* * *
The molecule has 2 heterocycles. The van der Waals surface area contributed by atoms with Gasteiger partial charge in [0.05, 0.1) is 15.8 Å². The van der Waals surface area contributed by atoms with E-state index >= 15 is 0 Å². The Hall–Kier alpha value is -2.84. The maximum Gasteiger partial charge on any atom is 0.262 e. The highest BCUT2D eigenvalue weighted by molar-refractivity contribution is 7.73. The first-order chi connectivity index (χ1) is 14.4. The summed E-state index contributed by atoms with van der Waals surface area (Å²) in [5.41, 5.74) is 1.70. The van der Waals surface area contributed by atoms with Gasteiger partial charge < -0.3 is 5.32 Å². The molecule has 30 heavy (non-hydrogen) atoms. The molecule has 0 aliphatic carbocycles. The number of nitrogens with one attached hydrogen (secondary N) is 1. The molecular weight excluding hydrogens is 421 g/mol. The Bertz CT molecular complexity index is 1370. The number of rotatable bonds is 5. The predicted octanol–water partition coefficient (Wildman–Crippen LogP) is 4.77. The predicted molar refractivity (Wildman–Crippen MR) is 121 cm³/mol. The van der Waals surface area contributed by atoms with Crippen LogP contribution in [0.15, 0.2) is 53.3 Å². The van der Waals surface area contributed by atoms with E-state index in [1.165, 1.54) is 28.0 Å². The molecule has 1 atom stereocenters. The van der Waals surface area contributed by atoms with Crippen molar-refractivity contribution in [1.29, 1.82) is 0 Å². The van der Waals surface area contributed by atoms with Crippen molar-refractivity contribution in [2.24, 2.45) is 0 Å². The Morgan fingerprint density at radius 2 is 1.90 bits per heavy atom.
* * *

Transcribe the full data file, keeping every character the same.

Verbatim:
The molecule has 2 heterocycles. The van der Waals surface area contributed by atoms with Gasteiger partial charge in [0.05, 0.1) is 15.8 Å². The van der Waals surface area contributed by atoms with E-state index >= 15 is 0 Å². The Hall–Kier alpha value is -2.84. The maximum Gasteiger partial charge on any atom is 0.262 e. The highest BCUT2D eigenvalue weighted by molar-refractivity contribution is 7.73. The first-order chi connectivity index (χ1) is 14.4. The summed E-state index contributed by atoms with van der Waals surface area (Å²) in [5.41, 5.74) is 1.70. The van der Waals surface area contributed by atoms with Gasteiger partial charge < -0.3 is 5.32 Å². The molecule has 30 heavy (non-hydrogen) atoms. The molecule has 0 aliphatic carbocycles. The number of nitrogens with one attached hydrogen (secondary N) is 1. The molecular weight excluding hydrogens is 421 g/mol. The Bertz CT molecular complexity index is 1370. The number of rotatable bonds is 5. The predicted octanol–water partition coefficient (Wildman–Crippen LogP) is 4.77. The predicted molar refractivity (Wildman–Crippen MR) is 121 cm³/mol. The van der Waals surface area contributed by atoms with Crippen LogP contribution in [0.15, 0.2) is 53.3 Å². The van der Waals surface area contributed by atoms with E-state index in [1.165, 1.54) is 28.0 Å². The molecule has 1 atom stereocenters. The van der Waals surface area contributed by atoms with Crippen molar-refractivity contribution in [1.29, 1.82) is 0 Å². The van der Waals surface area contributed by atoms with Crippen molar-refractivity contribution in [2.24, 2.45) is 0 Å². The Morgan fingerprint density at radius 2 is 1.90 bits per heavy atom.